The ComicBase 2021 Q3 Update: Over 60,000 New Listings, Better Variant Handling, and More

ComicBase 21.0.4, Our 3rd-quarter update of ComicBase 2021 has just been released and is ready for download. The new version boasts a database with almost 30,000 new comics (as well as over 33,000 new books and magazines), numerous program enhancements and speed-ups, and a whole new way of handling comics with huge numbers of variant covers.

The new version makes searching by barcode (e.g. Add by Barcode) several times faster than before, adds extensive new clean-up capabilities for notes, improves the look of several program dialogs on smaller laptop screens, and more. See the release notes for the full list of changes.

To get the new update, either use ComicBase's Internet > Check for Updates command. You can also down the fully updated program intaller directly from the download links on your Registrations page. Be sure to update your program soon, as you'll need to be running this new version to get new content updates, or take advantage of the new mobile features.

What comes after "Z"? Handling Comics with More than 26 Variants

A few months back, we had a deep dive into variants on the ComicBase Livestream to talk about the growing challenge that variants pose. In particular, we talked about what to do with the small, but growing number of comics which are released with so many variations that it's almost impossible to even given them a proper item designation. For instance what do you do with Godzilla: King of Monsters #1, which had over 50 store variants? Or the more than 100 variants for Dark Knight III: the Master Race #1?

Once upon a time in the early 1990s, when the world was young and variants were rare, it was common to give variants special, descriptive names like "Gold Edition", "Silver Edition", "Hologram Edition" etc. But as variants exploded in popularity throughout the 1990s, it became impossible to devise sensible schemes to designate the "Chromium Holofoil Silver-Logo Alternate Explicit-Convention Cover" -- or any of the other permutations that seemed to suddenly spring up everywhere. In resignation, we--and the rest of the industry--were forced to simply start designating variants by letter: "Variant A", "Variant B", and so on--with the notes giving the details of what made each edition special.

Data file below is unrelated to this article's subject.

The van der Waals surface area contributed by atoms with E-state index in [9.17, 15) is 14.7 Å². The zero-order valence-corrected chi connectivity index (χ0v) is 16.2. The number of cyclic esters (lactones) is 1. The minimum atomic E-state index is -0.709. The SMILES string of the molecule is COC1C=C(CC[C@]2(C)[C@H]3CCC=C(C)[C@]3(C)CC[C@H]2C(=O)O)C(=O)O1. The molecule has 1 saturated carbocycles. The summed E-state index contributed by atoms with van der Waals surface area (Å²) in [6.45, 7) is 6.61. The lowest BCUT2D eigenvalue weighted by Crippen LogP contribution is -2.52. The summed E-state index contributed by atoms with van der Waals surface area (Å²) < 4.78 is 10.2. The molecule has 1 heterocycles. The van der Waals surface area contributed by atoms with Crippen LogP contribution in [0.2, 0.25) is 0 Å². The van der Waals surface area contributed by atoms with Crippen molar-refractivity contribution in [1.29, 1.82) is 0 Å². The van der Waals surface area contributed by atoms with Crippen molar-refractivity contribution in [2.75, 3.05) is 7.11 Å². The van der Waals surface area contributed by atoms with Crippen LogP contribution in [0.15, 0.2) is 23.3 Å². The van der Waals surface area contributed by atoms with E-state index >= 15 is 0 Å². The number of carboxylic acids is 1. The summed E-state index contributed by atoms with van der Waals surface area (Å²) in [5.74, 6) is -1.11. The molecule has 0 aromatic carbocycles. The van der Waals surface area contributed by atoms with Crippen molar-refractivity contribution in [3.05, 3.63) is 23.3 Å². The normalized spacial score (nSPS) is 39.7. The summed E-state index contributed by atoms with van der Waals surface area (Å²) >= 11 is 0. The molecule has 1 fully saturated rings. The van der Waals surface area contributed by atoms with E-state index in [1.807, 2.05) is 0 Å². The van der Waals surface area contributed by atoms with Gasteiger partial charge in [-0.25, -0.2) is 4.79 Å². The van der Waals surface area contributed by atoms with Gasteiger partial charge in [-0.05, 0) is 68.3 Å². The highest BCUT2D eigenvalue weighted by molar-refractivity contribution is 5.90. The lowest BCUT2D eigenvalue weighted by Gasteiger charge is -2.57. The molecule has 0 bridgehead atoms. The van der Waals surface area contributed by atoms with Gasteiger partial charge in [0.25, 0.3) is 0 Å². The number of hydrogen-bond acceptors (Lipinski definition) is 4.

That worked about as well as anything... until Godzilla: King of the Monsters #1 was released, with the gimmick that any comic store ordering more than a certain number of issues would get their own variant cover, with the artist portraying Godzilla stomping on the store in question. Over 50 such variant covers were produced--but the alphabetical naming scheme capped out at "Z"--the 26th variant. Thinking this was a rare one-off, we did the only thing we could think of, and decided to abuse the "printing" field to allow us to assign different item numbers for the various store variants, even though they were really all 1st printings. This was a perhaps understandable, but less-than-optimal alternative which became increasingly strained as subsequent years saw more and more issues appear with more than 26 variants.

After considering numerous schemes, including Excel-style "AA", "AB", "AC", etc. naming (which had the twin disadvantages of being both unfamiliar to users, and conflicting with existing variants as soon as you hit "AE" -- already used for American Entertainment editions released in the 1990s), we decided to simply designate all variants after "Z" as "Variation 27" (V27), "Variation 28" (V28)... and so on for as far as we ever need to go.

Once you install ComicBase 21.0.4, you'll see that V27–V150 are automatically created in your variation lists, and the next content update will start using this scheme for redesignating the two-dozen or so issues which have so far exceeded 26 variants. If you own any of the upper-end variants of those issues, you should look to move your inventory under the new designations in order to get price updates on those issues, or post them for sale on Atomic Avenue. If you click the "Show unrecognized items" link in the summary window after downloading an update, you'll see a list of any issues in your collection which could use some attention in this regard. All this is admittedly an annoyance, but we're hoping that by getting out ahead of the problem of exploding variant counts now, we'll avoid a lot of pain later on, and we'll ready for whatever new variants those nutty publishers dream up in the future

Reminder: ComicBase 2017 and Earlier Web Support Ending on October 30

On October 30th, scheduled security enhancements to the ComicBase/Atomic Avenue servers will take effect, removing support for the less-secure file transfer protocols used by ComicBase 2017 and earlier. After that date, those older versions of ComicBase will be unable to save backups using Sidekick, or post sales files to Atomic Avenue.

If you're still using ComicBase 2017 or earlier, we strongly encourage you to upgrade to the current version under your Registrations page. ComicBase Free users can download the latest version of the software from the downloads page.